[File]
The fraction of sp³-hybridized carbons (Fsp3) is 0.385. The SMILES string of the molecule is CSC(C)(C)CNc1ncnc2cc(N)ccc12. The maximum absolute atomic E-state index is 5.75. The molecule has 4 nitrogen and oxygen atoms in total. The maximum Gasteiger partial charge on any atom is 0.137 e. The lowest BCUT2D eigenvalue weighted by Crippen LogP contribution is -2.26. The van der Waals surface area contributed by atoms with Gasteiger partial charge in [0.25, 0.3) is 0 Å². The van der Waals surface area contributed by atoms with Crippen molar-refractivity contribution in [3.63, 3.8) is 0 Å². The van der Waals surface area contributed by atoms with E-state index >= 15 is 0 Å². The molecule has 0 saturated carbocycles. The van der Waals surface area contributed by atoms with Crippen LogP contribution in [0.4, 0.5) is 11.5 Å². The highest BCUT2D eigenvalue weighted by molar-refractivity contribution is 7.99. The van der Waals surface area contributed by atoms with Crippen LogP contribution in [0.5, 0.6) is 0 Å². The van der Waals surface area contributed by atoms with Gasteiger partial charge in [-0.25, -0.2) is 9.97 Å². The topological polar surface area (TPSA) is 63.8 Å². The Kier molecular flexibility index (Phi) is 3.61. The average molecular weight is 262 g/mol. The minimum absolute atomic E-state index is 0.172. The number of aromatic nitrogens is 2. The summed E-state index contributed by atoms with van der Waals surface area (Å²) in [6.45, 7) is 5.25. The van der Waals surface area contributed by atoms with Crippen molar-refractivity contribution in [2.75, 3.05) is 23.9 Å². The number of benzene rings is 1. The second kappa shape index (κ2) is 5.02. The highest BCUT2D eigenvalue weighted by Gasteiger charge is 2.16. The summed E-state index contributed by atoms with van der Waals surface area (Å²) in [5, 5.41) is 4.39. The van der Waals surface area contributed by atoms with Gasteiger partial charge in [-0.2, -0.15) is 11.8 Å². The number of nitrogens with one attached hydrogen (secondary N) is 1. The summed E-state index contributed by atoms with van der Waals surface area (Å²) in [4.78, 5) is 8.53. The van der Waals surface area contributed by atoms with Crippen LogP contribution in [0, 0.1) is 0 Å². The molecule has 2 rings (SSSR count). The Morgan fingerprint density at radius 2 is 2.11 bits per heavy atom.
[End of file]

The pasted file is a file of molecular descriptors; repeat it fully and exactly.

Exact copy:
The fraction of sp³-hybridized carbons (Fsp3) is 0.385. The SMILES string of the molecule is CSC(C)(C)CNc1ncnc2cc(N)ccc12. The maximum absolute atomic E-state index is 5.75. The molecule has 4 nitrogen and oxygen atoms in total. The maximum Gasteiger partial charge on any atom is 0.137 e. The lowest BCUT2D eigenvalue weighted by Crippen LogP contribution is -2.26. The van der Waals surface area contributed by atoms with Gasteiger partial charge in [0.25, 0.3) is 0 Å². The van der Waals surface area contributed by atoms with Crippen molar-refractivity contribution in [3.63, 3.8) is 0 Å². The van der Waals surface area contributed by atoms with E-state index >= 15 is 0 Å². The molecule has 0 saturated carbocycles. The van der Waals surface area contributed by atoms with Crippen LogP contribution in [0.4, 0.5) is 11.5 Å². The highest BCUT2D eigenvalue weighted by molar-refractivity contribution is 7.99. The van der Waals surface area contributed by atoms with Crippen LogP contribution in [0.5, 0.6) is 0 Å². The van der Waals surface area contributed by atoms with Gasteiger partial charge in [-0.25, -0.2) is 9.97 Å². The topological polar surface area (TPSA) is 63.8 Å². The Kier molecular flexibility index (Phi) is 3.61. The average molecular weight is 262 g/mol. The minimum absolute atomic E-state index is 0.172. The number of aromatic nitrogens is 2. The summed E-state index contributed by atoms with van der Waals surface area (Å²) in [6.45, 7) is 5.25. The van der Waals surface area contributed by atoms with Crippen molar-refractivity contribution in [2.75, 3.05) is 23.9 Å². The number of benzene rings is 1. The second kappa shape index (κ2) is 5.02. The highest BCUT2D eigenvalue weighted by Gasteiger charge is 2.16. The summed E-state index contributed by atoms with van der Waals surface area (Å²) in [5, 5.41) is 4.39. The van der Waals surface area contributed by atoms with Gasteiger partial charge in [-0.2, -0.15) is 11.8 Å². The number of nitrogens with one attached hydrogen (secondary N) is 1. The summed E-state index contributed by atoms with van der Waals surface area (Å²) in [4.78, 5) is 8.53. The van der Waals surface area contributed by atoms with Crippen LogP contribution in [0, 0.1) is 0 Å². The molecule has 2 rings (SSSR count). The Morgan fingerprint density at radius 2 is 2.11 bits per heavy atom.